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Dear Zoey: Welcome to the world. It's kind of crazy right now...

The Irish Independent's Kevin Doyle has just welcomed his first baby. In a heartwarming open letter, the doting dad shares his life lessons for a little girl born in the midst of a global pandemic

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Daddy’s girl: Kevin Doyle with his baby Zoey. Photo: Mark Condren

Daddy’s girl: Kevin Doyle with his baby Zoey. Photo: Mark Condren

Daddy’s girl: Kevin Doyle with his baby Zoey. Photo: Mark Condren

Dear Zoey, welcome to a mad and messed up world.

This is a moment in history. Every generation faces challenges created by the previous one - but right now feels particularly scary. Even the world you were conceived in was a very different place from the one you have been born into.

In recent years Ireland put itself on a pedestal by voting for marriage equality and a Taoiseach who is the son of an immigrant. A once starved island that was making peace with the past and always looking outwards, we boasted about our open-mindedness and once again booming economy.

But 2020 has provided plenty of time and reason for reflection. For some, the measure of success seems to be to compare ourselves with our neighbours to the east and west. They forget that if the house next door is on fire, you're likely to inhale the smoke.

When I studied history in school, it always puzzled me how Hitler came to be all-powerful. How could people acquiesce to that sort of irrational and totalitarian leadership? In recent years we have seen the answer in real time.

The United States is turning on itself. I covered the election of Donald Trump four years ago and reported back that there was no middle ground in the land of the free anymore. "Words such as 'unity' and 'together', which we usually associate with election season, have been replaced by a narrative of hate and intolerance in this bizarre US presidential election," the story went. That was the day before the billionaire won and every day since has seen his new world disorder pollute politics.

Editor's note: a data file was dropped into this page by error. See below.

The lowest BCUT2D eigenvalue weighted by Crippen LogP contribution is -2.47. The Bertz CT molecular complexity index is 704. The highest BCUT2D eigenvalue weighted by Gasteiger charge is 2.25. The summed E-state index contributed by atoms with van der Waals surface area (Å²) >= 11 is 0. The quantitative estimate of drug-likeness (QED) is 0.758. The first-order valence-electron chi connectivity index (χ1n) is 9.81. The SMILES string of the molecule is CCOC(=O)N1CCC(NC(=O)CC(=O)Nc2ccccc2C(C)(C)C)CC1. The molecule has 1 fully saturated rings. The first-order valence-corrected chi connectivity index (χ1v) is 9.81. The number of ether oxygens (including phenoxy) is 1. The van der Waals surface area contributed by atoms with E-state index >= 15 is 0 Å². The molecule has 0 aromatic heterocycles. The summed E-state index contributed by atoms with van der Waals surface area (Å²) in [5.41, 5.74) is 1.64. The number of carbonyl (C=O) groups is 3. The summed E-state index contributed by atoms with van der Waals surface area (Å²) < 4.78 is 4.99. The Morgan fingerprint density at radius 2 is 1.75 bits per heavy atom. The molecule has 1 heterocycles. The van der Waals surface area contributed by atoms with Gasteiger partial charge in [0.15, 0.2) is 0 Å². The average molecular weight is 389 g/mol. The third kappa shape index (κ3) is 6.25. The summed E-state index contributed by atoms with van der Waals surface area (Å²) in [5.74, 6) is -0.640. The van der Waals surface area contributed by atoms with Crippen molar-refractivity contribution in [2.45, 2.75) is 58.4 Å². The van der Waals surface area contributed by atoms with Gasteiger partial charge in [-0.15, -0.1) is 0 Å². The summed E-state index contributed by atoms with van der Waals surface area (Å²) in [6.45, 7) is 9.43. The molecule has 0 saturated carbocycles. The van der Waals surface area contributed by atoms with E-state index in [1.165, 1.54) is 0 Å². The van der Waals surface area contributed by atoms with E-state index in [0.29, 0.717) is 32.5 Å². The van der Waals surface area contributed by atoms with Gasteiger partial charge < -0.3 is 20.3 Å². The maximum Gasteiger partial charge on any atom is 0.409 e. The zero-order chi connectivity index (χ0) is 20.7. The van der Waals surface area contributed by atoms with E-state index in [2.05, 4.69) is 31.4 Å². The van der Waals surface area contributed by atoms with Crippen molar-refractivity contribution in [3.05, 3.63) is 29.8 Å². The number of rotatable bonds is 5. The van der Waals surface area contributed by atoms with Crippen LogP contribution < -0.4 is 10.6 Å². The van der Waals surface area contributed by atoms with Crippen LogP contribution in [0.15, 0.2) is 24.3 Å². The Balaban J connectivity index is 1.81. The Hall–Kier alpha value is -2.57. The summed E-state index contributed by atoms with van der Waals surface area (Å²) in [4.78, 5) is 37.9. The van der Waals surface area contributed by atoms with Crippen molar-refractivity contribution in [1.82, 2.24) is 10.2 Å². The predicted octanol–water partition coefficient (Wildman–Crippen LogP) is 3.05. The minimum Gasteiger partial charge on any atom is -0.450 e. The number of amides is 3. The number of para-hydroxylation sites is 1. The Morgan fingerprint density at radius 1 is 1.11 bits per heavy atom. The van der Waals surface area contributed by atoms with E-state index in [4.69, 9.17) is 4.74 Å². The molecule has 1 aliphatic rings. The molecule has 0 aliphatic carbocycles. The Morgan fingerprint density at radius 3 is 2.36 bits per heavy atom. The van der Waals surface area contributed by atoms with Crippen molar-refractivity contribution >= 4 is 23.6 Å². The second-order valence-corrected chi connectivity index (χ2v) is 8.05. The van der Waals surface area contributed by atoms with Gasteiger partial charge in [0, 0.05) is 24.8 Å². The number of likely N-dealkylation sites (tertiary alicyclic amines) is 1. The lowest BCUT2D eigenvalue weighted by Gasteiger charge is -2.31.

At some stage, I'll bore you with stories of buying our first home while standing on the White House lawn or shouting questions at Trump about Brexit in Shannon Airport - but that's another day. He claimed the UK exit from the European Union will be "very, very good" for Ireland. In reality we are all passengers on Boris Johnson's 'do or die' clifftop tour of populism.

Our neighbours are having a moment. Measuring our own moral and social standing against them, not to mention the Covid-19 death toll, would be a sign that we are losing.

Even now the lockdown introduced to frustrate the coronavirus seems imagined. When your world is limited to 5km you have a much better chance of noticing the life inside it. People talked about coming closer together by staying apart, although that wasn't always true.

Joggers became more hated cyclists. Children were vectors. Older people scolded for not 'cocooning'. China lit a spark. Italian rugby fans and Cheltenham racegoers fanned the flames. Bulgarian fruit pickers and holiday home owners poured petrol on it. We were all in it together so long as there was somebody else to blame.

Eventually a moment came where the days where nobody died justified bigger headlines than three dozen deaths. Day after day families told of the cruel and lonely endings until many just became numb to it. Not out of lack of empathy but because there is a limit to how much national grief can be processed. It was easier to focus on first world problems like getting a haircut or a sneaky pint.

The sudden shutdown derailed all sorts of plans. Your nursery is now a home office and I'm claiming squatters' rights. We had hoped to 'dicky' up the house in time for your arrival. The deposit was even paid. Now you're going to have to move out so that at some stage the painters can move in.